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Loss of old trees a global problem

Among the crowning highlights for Alexander von Humboldt, at the end of a 5-year scientific expedition to central and south America, was an invitation to the White House by President Jefferson, himself a renowned “friend of the sciences” and much admired by the German explorer.
A high spot at its beginning had been his first encounter with tree giants of the New World. Some of the Canary Islands’ “dragon” trees would have been living, he judged, before Christ, Buddha, Plato and other ancients walked the earth, seemingly immortal when all else died.
Their view had moved him to tears.
As Anne O. Dowden notes in the “Book of Trees,” these are the oldest living things on earth.
Some of California’s sequoias, too, were young saplings “when Moses led the Israelites to the Promised Land” having “looked down on the comings and goings of mankind” since, for over four thousand years.
Throughout human history, the role of trees in nurturing and sustaining life has been immense, and remains so today.
They provided shelter or shelter materials, wind protection and cooling shade. They fed the fires that warmed people and were significant sources of food and medicine.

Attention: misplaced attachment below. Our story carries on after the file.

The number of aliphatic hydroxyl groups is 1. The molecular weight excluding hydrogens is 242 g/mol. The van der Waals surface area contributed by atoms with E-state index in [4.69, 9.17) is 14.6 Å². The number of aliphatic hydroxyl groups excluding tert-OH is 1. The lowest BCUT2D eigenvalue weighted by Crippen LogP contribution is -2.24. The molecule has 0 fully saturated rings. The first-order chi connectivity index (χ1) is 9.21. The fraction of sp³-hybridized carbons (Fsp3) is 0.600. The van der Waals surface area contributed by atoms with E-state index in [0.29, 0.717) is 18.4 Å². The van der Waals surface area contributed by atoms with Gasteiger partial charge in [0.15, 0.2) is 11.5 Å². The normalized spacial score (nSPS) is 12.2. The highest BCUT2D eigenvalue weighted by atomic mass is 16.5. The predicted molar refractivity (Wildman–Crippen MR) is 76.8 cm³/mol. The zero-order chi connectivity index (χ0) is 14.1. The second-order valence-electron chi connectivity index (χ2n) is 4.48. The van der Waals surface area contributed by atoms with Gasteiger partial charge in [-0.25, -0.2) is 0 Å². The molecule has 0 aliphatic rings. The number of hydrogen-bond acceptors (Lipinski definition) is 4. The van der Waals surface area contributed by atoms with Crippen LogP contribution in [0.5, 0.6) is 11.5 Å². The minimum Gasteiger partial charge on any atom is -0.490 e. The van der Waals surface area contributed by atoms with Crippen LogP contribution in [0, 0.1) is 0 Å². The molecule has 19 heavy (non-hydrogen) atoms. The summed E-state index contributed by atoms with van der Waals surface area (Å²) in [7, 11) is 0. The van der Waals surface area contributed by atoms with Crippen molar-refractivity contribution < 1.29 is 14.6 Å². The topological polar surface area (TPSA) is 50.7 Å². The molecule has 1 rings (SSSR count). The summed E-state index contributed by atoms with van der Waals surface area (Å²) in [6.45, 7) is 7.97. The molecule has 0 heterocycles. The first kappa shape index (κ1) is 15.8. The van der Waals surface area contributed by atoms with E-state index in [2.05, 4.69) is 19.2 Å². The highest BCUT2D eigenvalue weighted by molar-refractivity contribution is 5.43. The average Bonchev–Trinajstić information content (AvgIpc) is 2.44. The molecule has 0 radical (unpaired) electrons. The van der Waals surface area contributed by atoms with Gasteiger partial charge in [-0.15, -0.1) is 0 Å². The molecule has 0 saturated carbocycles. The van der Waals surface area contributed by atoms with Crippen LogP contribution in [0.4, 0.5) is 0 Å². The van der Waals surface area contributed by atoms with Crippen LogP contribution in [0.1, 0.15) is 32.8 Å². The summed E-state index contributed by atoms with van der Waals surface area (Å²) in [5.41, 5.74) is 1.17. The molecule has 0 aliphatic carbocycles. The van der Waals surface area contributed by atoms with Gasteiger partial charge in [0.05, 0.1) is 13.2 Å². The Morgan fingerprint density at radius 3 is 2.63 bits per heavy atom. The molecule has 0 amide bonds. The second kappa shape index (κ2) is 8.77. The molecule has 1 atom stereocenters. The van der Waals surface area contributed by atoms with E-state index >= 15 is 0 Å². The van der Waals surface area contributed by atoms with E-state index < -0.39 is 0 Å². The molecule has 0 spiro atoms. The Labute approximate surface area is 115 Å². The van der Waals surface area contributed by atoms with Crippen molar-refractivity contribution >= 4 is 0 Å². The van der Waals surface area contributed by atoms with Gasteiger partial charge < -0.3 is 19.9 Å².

They nourished streams, providing for water needs and dampened the force of rainwater on the land. Their roots broke up rocks to form new soil and replenished its nutrients, continually.
Most important, they substantially helped create the atmosphere that makes life possible for lung-breathing creatures. The oxygen given off by a single old beech, on a summer’s day, suffices for 10 people.
A recent book by Nancy Ross Hugo notes the crucial importance of old trees for non-human life.
“Hundreds of birds, moths, beetles, other invertebrates” occupy them, she states. To a perceptive observer, their exterior reveals living fungi, mushrooms, toadstools and lichens.
Trunks yield shelter and nesting cavities and the bark “awnings for butterflies and roosts for bats.” They teem with animal inhabitants in such density that, for a single old oak, we should “think not of a small community but of a metropolis like New Delhi or Tokyo.”
Given their enormous ecological importance, research published in Science in December is alarming.
Forestry scientists from U.S. and Australian universities are seeing an increasing rate of death, in most types of forests all over the world, of the “giant old trees that harbor and sustain countless wildlife.”
In all latitudes, through rapid climate change with its droughts, high temperatures and wildfires, coupled with “rampant logging and land clearing,” the tree giants are disappearing.
After over 95 percent of California’s redwoods have already been lost to logging and land development, for instance, its oldest trees and those in forests globally are “perishing at 10 times the normal rate” through climate warming.
Today, more than 2.4 million pounds of greenhouse gas pollution go into the air every second.
The world’s most successful terrestrial agents until now to sequester it ­— old trees — may be becoming overwhelmed by the onslaught. It’s time we deal with climate warming, and save old trees where we can.